AgGateway is a non-profit organization with the goal to helping agri-businesses manage complex data to increase efficiency and productivity. The organization has more than 200 member companies, including ag retailers, distributors, manufacturers (equipment, seed, crop nutrition, crop protection, etc.), grain and feed companies, precision ag providers, specialty chemical manufacturers, and software and data service providers.
AgGateway just released its 5-year strategic plan, which highlights the how the industry will face economic, environmental, regulatory and marketing challenges in 2018 and beyond.
The report, "AgGateway in Action", details accomplishments and three goals for the organization.
Those goals include:
- Digital Ag Leadership: Establish AgGateway as the leader in the transition to digital agriculture by enabling development and implementation of capabilities that efficiently integrate the entire value chain.
- Member Value: Ensure AgGateway provides value through expanding influence, developing solutions to industry challenges, and implementing strategies which allow for growth and investment.
- Increase Membership and Engagement: Increase membership and engagement in AgGateway to accelerate the digital agriculture transformation by demonstrating value and communicating opportunities and achievements.
And accomplishments range across all of the councils that comprise AgGateway.
Ag Retail Council is focusing on spreading the word about value/return on-investment in establishing electronic connections.
“We have seen a return on investment as high as 50 to 1 annually, just due to reducing shrink. It only takes about 10 to 12 bags of seed corn lost in a year to pay for the technology,” says Randy Fry, Data Process and Information Systems Manager, Ceres Solutions.
The council conducted a seminar at the Mid-Year Meeting, produced and promoted with the Seed Council and AIDC Task Force a new video on the benefits of connectivity, including in-plant interviews. The council will be presenting case study content at the Ag Retailers Association Annual Conference.
Seed Council is assisting the Ag Retail Council and AIDC Task Force in producing case studies on the rapid return-on investment in going electronic.
“We’ve cut entry time by two-thirds – Push a button and it’s there accurately. Inventory control has doubled. The price sheet has eliminated mistakes. Sales people and management have confidence that they have the right price…. What used to take days to key in is now done within minutes,” says Ann Vande Lune, Agronomy Administrator, Key Cooperative
The council is promoting a new value calculator to show time savings of implementing specific electronic messages at the distributor and retail level. At Annual Conference, the council will hold a “Seed Quick Connect” session to spur implementation of electronic connections between trading partners.
Crop Nutrition Council – This year the council created an XML Order Create map in Excel to provide more ways for crop nutrition companies and channel partners to send information electronically. It is also promoting a value calculator to demonstrate the value of implementing electronic information exchange.
Crop Protection Council has reviewed business rules for eConnectivity messaging, allowing crop protection companies to adapt to the latest and best business processes as they make new electronic connections in this sector. The council is also working on message implementation, identification (using standard identifiers), and further adoption and engagement in the industry.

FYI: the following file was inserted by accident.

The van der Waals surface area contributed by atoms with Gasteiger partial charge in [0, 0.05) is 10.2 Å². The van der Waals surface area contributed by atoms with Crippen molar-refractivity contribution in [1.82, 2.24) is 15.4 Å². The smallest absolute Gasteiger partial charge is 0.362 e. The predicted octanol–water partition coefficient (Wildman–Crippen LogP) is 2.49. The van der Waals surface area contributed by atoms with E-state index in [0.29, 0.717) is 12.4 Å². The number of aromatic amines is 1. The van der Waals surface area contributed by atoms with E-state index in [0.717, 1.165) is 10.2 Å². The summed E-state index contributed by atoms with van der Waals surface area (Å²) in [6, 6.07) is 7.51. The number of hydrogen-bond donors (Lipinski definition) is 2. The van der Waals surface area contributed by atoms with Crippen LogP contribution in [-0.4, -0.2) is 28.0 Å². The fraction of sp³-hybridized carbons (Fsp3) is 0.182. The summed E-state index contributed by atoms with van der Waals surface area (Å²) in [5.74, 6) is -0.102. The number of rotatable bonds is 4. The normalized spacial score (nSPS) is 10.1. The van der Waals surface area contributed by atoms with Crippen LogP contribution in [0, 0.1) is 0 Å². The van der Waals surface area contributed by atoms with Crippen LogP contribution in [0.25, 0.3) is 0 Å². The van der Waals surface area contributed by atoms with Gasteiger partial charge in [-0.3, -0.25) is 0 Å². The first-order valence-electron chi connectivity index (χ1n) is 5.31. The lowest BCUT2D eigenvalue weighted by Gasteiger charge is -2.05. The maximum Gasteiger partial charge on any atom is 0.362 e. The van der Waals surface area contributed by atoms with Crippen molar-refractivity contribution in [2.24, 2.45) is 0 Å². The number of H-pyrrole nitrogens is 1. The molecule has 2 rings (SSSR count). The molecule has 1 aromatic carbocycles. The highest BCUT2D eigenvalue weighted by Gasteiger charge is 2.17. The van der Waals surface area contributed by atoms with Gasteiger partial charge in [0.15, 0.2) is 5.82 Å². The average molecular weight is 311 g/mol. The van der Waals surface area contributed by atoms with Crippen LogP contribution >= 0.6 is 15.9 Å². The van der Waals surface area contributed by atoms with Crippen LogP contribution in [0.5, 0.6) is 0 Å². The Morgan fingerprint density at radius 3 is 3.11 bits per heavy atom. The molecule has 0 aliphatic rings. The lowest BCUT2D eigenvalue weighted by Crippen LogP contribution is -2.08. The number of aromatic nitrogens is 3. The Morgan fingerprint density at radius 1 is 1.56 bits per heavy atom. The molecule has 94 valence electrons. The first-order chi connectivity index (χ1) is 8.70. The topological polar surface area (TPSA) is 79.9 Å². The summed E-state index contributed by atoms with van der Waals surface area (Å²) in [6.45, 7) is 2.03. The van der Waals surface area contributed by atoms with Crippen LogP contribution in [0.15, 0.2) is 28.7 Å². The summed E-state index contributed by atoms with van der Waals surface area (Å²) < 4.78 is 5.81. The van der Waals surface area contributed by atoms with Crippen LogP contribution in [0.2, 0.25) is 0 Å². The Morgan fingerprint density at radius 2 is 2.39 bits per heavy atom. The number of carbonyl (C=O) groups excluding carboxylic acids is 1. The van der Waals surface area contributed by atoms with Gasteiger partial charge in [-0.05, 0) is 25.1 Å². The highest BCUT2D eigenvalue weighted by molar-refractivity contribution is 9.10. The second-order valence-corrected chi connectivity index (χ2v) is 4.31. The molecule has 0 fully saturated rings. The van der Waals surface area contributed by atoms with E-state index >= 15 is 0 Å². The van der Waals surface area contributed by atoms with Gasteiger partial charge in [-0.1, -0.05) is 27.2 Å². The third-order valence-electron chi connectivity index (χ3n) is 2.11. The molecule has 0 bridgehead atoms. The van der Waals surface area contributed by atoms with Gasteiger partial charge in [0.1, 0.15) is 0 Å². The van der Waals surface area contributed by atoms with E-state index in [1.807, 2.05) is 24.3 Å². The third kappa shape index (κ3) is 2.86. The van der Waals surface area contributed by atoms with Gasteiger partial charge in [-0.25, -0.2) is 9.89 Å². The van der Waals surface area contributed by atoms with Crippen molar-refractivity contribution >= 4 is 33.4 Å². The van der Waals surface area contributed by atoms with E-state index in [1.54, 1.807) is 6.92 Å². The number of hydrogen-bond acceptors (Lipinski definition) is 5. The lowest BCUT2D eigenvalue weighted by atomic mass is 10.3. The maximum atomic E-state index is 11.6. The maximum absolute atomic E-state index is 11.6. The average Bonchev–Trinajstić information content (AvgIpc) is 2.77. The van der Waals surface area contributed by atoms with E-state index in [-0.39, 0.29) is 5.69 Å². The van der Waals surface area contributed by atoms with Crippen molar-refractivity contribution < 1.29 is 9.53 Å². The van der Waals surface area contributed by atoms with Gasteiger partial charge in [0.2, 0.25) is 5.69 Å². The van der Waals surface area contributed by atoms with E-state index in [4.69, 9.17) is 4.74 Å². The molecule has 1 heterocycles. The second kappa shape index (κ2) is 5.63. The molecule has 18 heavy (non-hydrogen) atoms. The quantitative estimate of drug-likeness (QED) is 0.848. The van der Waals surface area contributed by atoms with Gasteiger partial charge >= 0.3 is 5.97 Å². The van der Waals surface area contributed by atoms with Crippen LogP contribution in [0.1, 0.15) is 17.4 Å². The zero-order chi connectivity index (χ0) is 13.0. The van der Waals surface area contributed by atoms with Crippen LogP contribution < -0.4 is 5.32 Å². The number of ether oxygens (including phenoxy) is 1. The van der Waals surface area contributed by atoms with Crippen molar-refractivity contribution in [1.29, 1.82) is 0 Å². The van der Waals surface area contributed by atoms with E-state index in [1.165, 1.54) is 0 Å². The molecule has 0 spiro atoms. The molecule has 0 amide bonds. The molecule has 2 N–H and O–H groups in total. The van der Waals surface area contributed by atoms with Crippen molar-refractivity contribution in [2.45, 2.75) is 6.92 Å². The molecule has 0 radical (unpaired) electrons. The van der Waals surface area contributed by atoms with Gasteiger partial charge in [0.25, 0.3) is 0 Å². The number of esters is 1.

“AgGateway connectivity projects have allowed Syngenta to communicate with our trading partners more efficiently and accurately. We have seen internal efficiencies as well, due to decreased manual processes and EDI transactions. It has enabled Syngenta to become a better trading partner,” says Lori Edwards, Business Process Consultant Lead, Syngenta.
It is also promoting a solution on the issue of multiple GLNs (global location numbers) in warehouses, and continues work on product directory use improvements.
Grain & Feed Council’s top activity is CART (part of the Precision Ag Council SPADE project), which facilitates grain traceability from combine to grain cart, to truck, to elevator, to food processor. In 2017 the council neared completion of the standards, which are expected to help the industry address traceability and the regulatory needs of the Food Safety Modernization Act (FSMA). In October the council held a successful proof-of-concept demonstration on a Midwest grain farm.
Precision Ag Council has been hard at work completing the third phase of the SPADE project on interoperability in field operations. Teams have documented planting, harvest (mechanical & non-mechanical) and crop protection. Work continues for CART (grain movement), crop nutrition, reference data API, regulator reporting, scouting, and WAVE (Telematics). A key focus are the implementation guidelines. On the PAIL irrigation project, teams are submitting the new irrigation standard to the standards organization ASABE, with implementation expected to move into full swing in 2018. In addition, the ADAPT Committee is moving forward with a minimum viable product and several data service companies are now piloting ADAPT, an open-source toolkit that will simplify communication between growers, their machines and their partners.
Specialty Chemical Council has completed a sales and inventory standardized “flat file”, and is now piloting the standard before promoting its use in the industry. A unit of measure and packaging initiative is also underway. Allied Providers Council members are the technology, data and service providers who work across councils and committees to provide input and support. Many members help develop and test standards and guidelines to foster industry-wide implementation.